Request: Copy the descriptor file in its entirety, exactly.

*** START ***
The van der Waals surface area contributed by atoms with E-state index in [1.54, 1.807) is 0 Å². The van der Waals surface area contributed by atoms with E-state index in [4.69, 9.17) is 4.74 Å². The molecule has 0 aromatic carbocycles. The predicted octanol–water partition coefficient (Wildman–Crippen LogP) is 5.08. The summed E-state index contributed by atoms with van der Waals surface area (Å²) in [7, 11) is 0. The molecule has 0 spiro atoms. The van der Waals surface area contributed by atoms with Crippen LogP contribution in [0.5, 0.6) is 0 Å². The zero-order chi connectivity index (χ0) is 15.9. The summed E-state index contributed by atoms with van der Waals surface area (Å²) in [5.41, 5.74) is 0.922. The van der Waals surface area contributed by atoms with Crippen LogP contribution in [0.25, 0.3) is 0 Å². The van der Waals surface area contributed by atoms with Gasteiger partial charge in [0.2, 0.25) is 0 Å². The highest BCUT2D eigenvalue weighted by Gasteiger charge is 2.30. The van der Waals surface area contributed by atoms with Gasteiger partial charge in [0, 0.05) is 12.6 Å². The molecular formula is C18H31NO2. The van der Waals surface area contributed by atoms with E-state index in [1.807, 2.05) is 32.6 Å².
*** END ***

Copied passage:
The van der Waals surface area contributed by atoms with E-state index in [1.54, 1.807) is 0 Å². The van der Waals surface area contributed by atoms with E-state index in [4.69, 9.17) is 4.74 Å². The molecule has 0 aromatic carbocycles. The predicted octanol–water partition coefficient (Wildman–Crippen LogP) is 5.08. The summed E-state index contributed by atoms with van der Waals surface area (Å²) in [7, 11) is 0. The molecule has 0 spiro atoms. The van der Waals surface area contributed by atoms with Crippen LogP contribution in [0.5, 0.6) is 0 Å². The zero-order chi connectivity index (χ0) is 15.9. The summed E-state index contributed by atoms with van der Waals surface area (Å²) in [5.41, 5.74) is 0.922. The van der Waals surface area contributed by atoms with Crippen LogP contribution in [0.25, 0.3) is 0 Å². The van der Waals surface area contributed by atoms with Gasteiger partial charge in [0.2, 0.25) is 0 Å². The highest BCUT2D eigenvalue weighted by Gasteiger charge is 2.30. The van der Waals surface area contributed by atoms with Gasteiger partial charge in [0, 0.05) is 12.6 Å². The molecular formula is C18H31NO2. The van der Waals surface area contributed by atoms with E-state index in [1.807, 2.05) is 32.6 Å².